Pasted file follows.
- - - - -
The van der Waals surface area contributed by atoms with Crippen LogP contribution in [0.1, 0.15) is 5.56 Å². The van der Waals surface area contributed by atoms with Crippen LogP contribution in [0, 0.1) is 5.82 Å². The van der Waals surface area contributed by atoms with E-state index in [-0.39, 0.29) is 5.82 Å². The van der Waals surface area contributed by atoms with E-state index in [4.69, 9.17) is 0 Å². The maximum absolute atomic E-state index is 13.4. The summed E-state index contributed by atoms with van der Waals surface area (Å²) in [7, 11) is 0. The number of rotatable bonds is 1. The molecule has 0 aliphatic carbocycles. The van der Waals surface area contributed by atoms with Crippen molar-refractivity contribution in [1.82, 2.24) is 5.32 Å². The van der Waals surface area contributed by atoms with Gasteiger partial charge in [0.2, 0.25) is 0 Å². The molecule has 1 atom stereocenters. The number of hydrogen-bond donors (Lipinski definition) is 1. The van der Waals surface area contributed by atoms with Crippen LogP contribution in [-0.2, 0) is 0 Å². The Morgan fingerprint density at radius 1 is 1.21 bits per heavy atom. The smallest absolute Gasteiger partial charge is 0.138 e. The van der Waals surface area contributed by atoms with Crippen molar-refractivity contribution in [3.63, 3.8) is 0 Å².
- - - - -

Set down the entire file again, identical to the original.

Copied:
The van der Waals surface area contributed by atoms with Crippen LogP contribution in [0.1, 0.15) is 5.56 Å². The van der Waals surface area contributed by atoms with Crippen LogP contribution in [0, 0.1) is 5.82 Å². The van der Waals surface area contributed by atoms with E-state index in [-0.39, 0.29) is 5.82 Å². The van der Waals surface area contributed by atoms with E-state index in [4.69, 9.17) is 0 Å². The maximum absolute atomic E-state index is 13.4. The summed E-state index contributed by atoms with van der Waals surface area (Å²) in [7, 11) is 0. The number of rotatable bonds is 1. The molecule has 0 aliphatic carbocycles. The van der Waals surface area contributed by atoms with Crippen molar-refractivity contribution in [1.82, 2.24) is 5.32 Å². The van der Waals surface area contributed by atoms with Gasteiger partial charge in [0.2, 0.25) is 0 Å². The molecule has 1 atom stereocenters. The number of hydrogen-bond donors (Lipinski definition) is 1. The van der Waals surface area contributed by atoms with Crippen LogP contribution in [-0.2, 0) is 0 Å². The Morgan fingerprint density at radius 1 is 1.21 bits per heavy atom. The smallest absolute Gasteiger partial charge is 0.138 e. The van der Waals surface area contributed by atoms with Crippen molar-refractivity contribution in [3.63, 3.8) is 0 Å².